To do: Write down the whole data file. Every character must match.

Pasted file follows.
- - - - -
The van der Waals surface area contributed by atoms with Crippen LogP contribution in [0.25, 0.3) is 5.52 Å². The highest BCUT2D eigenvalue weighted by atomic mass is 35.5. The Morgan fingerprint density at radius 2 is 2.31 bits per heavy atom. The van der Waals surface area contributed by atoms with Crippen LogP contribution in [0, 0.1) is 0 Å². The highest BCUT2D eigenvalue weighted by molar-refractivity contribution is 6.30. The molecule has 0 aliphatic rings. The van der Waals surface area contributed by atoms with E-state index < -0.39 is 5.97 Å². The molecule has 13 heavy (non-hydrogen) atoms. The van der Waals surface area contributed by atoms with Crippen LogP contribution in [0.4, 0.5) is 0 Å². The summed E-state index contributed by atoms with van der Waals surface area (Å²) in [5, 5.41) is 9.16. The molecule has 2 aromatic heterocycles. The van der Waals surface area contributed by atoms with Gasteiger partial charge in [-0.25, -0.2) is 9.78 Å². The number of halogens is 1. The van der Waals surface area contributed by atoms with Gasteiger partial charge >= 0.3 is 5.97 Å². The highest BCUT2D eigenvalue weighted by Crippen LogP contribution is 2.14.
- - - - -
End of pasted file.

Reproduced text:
The van der Waals surface area contributed by atoms with Crippen LogP contribution in [0.25, 0.3) is 5.52 Å². The highest BCUT2D eigenvalue weighted by atomic mass is 35.5. The Morgan fingerprint density at radius 2 is 2.31 bits per heavy atom. The van der Waals surface area contributed by atoms with Crippen LogP contribution in [0, 0.1) is 0 Å². The highest BCUT2D eigenvalue weighted by molar-refractivity contribution is 6.30. The molecule has 0 aliphatic rings. The van der Waals surface area contributed by atoms with E-state index < -0.39 is 5.97 Å². The molecule has 13 heavy (non-hydrogen) atoms. The van der Waals surface area contributed by atoms with Crippen LogP contribution in [0.4, 0.5) is 0 Å². The summed E-state index contributed by atoms with van der Waals surface area (Å²) in [5, 5.41) is 9.16. The molecule has 2 aromatic heterocycles. The van der Waals surface area contributed by atoms with Gasteiger partial charge in [-0.25, -0.2) is 9.78 Å². The number of halogens is 1. The van der Waals surface area contributed by atoms with Gasteiger partial charge >= 0.3 is 5.97 Å². The highest BCUT2D eigenvalue weighted by Crippen LogP contribution is 2.14.